My cats keep me guessing. I understand them well, I think, but there is much that is hidden from me yet. Sometimes what is concealed is rather esoteric; often, it is mundane, but still puzzling.
Tucker is a very sensitive animal, even for a cat, as I may have mentioned before. Periodically, when under stress, he relieves both this stress and himself outside the litter-boxes. This he does usually on the floor in the basement which, since I replaced the carpet down there with linoleum, is not such a big problem. Even so, I dislike having to clean it up and, more than that, I dislike him being under stress, and puddles on the library floor are signs of this.
Noah’s advent led to some instances of wayward wetting. They have grown fewer and farther between, though Tucker still does it from time to time. (The irony is that the roly poly is the one who bosses the new boy, not the other way around. Evidently, Tucker finds staying on top an emotional struggle.)
Last evening, Tucker ambled down to the basement, where the litter-boxes are kept. I thought little of it, except that he was down there an inordinate amount of time. I worry when my cats do that, as both Tucker and Renn did that when they were having urinary tract issues. (Tucker’s necessitated major surgery; Renn’s vanished without a trace.) So eventually I descended myself, to find Tucker hiding behind a chair. He does this when he thinks he’s in trouble. He is not adept at hiding, due to his size, but it gives me an indication of his emotions.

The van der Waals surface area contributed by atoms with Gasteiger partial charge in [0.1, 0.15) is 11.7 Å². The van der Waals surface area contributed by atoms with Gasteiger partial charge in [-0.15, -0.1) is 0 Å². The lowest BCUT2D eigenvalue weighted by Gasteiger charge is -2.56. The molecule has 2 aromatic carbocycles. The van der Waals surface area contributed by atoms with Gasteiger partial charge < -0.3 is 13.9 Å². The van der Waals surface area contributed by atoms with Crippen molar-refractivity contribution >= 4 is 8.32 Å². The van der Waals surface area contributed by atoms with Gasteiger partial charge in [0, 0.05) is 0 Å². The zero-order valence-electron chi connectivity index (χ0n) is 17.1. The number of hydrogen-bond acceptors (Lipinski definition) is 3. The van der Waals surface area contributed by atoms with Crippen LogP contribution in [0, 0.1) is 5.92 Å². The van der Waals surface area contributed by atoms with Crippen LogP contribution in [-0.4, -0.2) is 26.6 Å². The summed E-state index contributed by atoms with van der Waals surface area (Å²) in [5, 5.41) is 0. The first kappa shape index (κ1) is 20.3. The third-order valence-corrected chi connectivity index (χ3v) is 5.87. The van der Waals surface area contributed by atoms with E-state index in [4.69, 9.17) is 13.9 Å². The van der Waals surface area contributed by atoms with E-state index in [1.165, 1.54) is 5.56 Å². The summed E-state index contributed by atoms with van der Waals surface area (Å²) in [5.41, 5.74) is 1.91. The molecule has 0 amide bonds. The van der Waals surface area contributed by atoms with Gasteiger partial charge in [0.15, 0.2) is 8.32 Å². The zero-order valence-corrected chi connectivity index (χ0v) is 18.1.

I naturally thought that he had wet where he shouldn’t have. When he does it, he is always embarrassed by it, certainly regretful. He knows he shouldn’t do it, but it’s a compulsion, so I can hardly punish him for it. Anyway, I searched, but could find nothing untoward. I made sure that the roly poly one did not feel that he was in trouble, and we climbed the stairs together.
Later, the scene repeated itself. I found my sausage of a cat at the bottom of the staircase as I was coming down. He looked guilty, but then he often does. It’s that big moon-face of his and the wide eyes. But again, I could see no evidence of wrong-doing, or even of bad aim. (He is, in fact, not only my most regular of cats in terms of bodily functions, but my most accurate.) I explained to Tucker that he was not in trouble; he purred, I puzzled.
Come ten o’clock, and I was putting Noah to bed. We played a bit, then I carried him to his bedroom (the downstairs shower-room) and bade him a good-night. As I was about to go upstairs, I saw a centipede scurry across the chequered linoleum floor. This provided a clue to the mystery. If Tucker had seen this multi-legged little fellow - and he could have, even in the dark basement - he would have been mesmerized by him for some time. He would not, as other cats may have, killed the creature. He is too timid for that; he instead would have watched it. He would have lost track of time until his human came down to investigate.
This may not be the solution to the problem. But Tucker was not doing what he ought not, and that was to my satisfaction. If he wants to be astonished by nature, that’s up to him, though I can’t see him studying it like Renn. I picture him watching, his eyes bigger than normal, his mouth open, his fuzzy face agog. After all, if I’m kept bewildered by my cats, they should be bewildered by something in their turn.